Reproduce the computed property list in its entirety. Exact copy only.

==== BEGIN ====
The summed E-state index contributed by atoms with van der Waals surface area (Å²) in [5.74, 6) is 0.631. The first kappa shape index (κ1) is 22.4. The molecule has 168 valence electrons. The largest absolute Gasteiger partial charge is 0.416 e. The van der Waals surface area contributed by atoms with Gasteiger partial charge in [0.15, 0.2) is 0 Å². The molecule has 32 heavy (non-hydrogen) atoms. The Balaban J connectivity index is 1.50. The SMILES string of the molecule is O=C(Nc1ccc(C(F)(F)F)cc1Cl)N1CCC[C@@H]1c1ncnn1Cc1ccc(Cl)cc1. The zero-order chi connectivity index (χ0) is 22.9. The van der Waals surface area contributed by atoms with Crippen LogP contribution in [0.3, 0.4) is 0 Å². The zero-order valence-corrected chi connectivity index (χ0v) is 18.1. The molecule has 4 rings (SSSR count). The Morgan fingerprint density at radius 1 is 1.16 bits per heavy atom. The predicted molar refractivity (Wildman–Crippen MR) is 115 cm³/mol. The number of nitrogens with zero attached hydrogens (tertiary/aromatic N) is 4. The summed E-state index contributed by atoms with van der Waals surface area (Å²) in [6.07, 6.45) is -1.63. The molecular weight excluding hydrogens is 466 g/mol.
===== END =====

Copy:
The summed E-state index contributed by atoms with van der Waals surface area (Å²) in [5.74, 6) is 0.631. The first kappa shape index (κ1) is 22.4. The molecule has 168 valence electrons. The largest absolute Gasteiger partial charge is 0.416 e. The van der Waals surface area contributed by atoms with Gasteiger partial charge in [0.15, 0.2) is 0 Å². The molecule has 32 heavy (non-hydrogen) atoms. The Balaban J connectivity index is 1.50. The SMILES string of the molecule is O=C(Nc1ccc(C(F)(F)F)cc1Cl)N1CCC[C@@H]1c1ncnn1Cc1ccc(Cl)cc1. The zero-order chi connectivity index (χ0) is 22.9. The van der Waals surface area contributed by atoms with Crippen LogP contribution in [0.3, 0.4) is 0 Å². The zero-order valence-corrected chi connectivity index (χ0v) is 18.1. The molecule has 4 rings (SSSR count). The Morgan fingerprint density at radius 1 is 1.16 bits per heavy atom. The predicted molar refractivity (Wildman–Crippen MR) is 115 cm³/mol. The number of nitrogens with zero attached hydrogens (tertiary/aromatic N) is 4. The summed E-state index contributed by atoms with van der Waals surface area (Å²) in [6.07, 6.45) is -1.63. The molecular weight excluding hydrogens is 466 g/mol.